To be Greek, or not to be Greek


By: Jamal Carswell

The question of whether to pledge your allegiance to a Greek organization is one that each and every college student will ponder at some point.

Instead of talking about the different origins and facts surrounding each and every fraternity and sorority, the main point discussed will be the universal reasons students flock or abstain from these organizations.

There are valid arguments on both sides of the topic of joining or not joining a Greek organization.

Reeves Campbell, a freshman biomedical science major from Troy, Ala., had many different reasons as to why she joined her sorority.

Campbell’s biggest motivation was the academic benefits that were offered by her sorority.

Study hall is a required aspect of sorority life, challenging members to maintain a high GPA and academic standard.

Campbell also described her excitement about the Academic Excellence Advisor, yet another factor to boost the academic standard of the members of her sorority.

Campbell, as well as many other students, was drawn in by the social benefits sorority life boasted.

Campbell said, “It was nice to know that I already knew a lot of people before school had even started.”

It is a widely known and accepted fact that being in a Greek organization demands a high amount of social interaction.

There are numerous events, socials and programs that must be attended by the members of fraternities and sororities.

Events done by these Greek organizations can vary from things on campus for the students, to things in the community.

Connections can also be a driving factor for students to join a Greek organization.

The chance to be connected with important figures from all different walks of life by an organization is a chance that is coveted by many.

There is also a strong sense of family within and among the organizations.

Members refer to each other as “brothers” or “sisters,” a practice that strengthens the bond between members.


There are still those who oppose joining Greek organizations.

Josh Richards, a junior English major from Troy, Ala., had a different approach to Greek organizations.

Richards said, “Whereas there are many different benefits to Greek organizations, they don’t compel me to try and join.”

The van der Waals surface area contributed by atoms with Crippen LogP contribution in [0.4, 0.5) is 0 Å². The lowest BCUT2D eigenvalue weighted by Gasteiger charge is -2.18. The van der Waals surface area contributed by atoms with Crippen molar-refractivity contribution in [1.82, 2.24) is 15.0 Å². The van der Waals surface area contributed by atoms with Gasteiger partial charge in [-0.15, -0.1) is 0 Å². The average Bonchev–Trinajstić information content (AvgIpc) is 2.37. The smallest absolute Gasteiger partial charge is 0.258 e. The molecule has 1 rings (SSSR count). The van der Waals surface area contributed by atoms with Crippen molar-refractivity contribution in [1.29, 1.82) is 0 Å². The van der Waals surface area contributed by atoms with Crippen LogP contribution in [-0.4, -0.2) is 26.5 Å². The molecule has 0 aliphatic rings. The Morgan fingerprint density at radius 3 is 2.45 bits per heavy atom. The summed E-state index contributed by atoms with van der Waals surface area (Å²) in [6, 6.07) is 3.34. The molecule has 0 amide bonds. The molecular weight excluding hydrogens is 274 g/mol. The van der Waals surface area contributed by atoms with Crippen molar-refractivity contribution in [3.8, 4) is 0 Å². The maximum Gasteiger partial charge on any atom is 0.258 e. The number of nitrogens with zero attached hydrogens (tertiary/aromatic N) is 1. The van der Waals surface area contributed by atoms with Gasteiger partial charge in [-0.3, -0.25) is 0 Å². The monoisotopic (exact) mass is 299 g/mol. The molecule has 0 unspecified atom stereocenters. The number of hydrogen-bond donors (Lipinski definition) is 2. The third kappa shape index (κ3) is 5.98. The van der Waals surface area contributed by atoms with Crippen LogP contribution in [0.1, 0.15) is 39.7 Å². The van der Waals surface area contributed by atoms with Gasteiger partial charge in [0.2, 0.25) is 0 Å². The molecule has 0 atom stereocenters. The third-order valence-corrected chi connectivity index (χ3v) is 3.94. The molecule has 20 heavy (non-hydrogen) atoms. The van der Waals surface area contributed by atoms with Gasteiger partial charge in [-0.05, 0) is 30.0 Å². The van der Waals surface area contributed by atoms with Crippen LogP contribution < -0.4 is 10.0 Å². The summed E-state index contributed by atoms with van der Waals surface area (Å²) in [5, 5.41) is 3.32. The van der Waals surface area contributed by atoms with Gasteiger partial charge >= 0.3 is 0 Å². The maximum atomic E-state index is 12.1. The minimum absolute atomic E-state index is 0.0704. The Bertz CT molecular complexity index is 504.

Knowledge was a big factor in joining a fraternity for Richards.

He said that he “didn’t know anything about them or anyone in them” when he started school, and that turned him off of the idea.

When asked if he would join now that he is in his junior year, Richards stated that he still would not.

Richards explained that the stereotypes surrounding the Greek system are a major part of his opposition.

Among students, rumors concerning fraternities and sororities are rampant, mainly about the more popular Greek organizations and Hollywood’s portrayal of Greek life.

Stereotypes can range from “fraternities are nothing but giant parties” to “sororities are just a cesspool of debauchery.”

Stereotypes and rumors, valid or not, do cause fear and curiosity in the minds of students.

Some students hear about the stereotypes and take them to heart, keeping their distance from the organizations.

Some hear the rumors and decide to find out if they are true.

Other students are totally indifferent to these rumors, and are not interested in the truth of the matter.


In any case, there are always going to be opposing views on the subject of joining a fraternity or sorority.

There are benefits to joining any organization, and the Greek organizations are no different.

If a Greek organizations interest you, look them up and give them a try.

Greek organizations are a pivotal part in a college student’s life, and how they are approached will define their impact.


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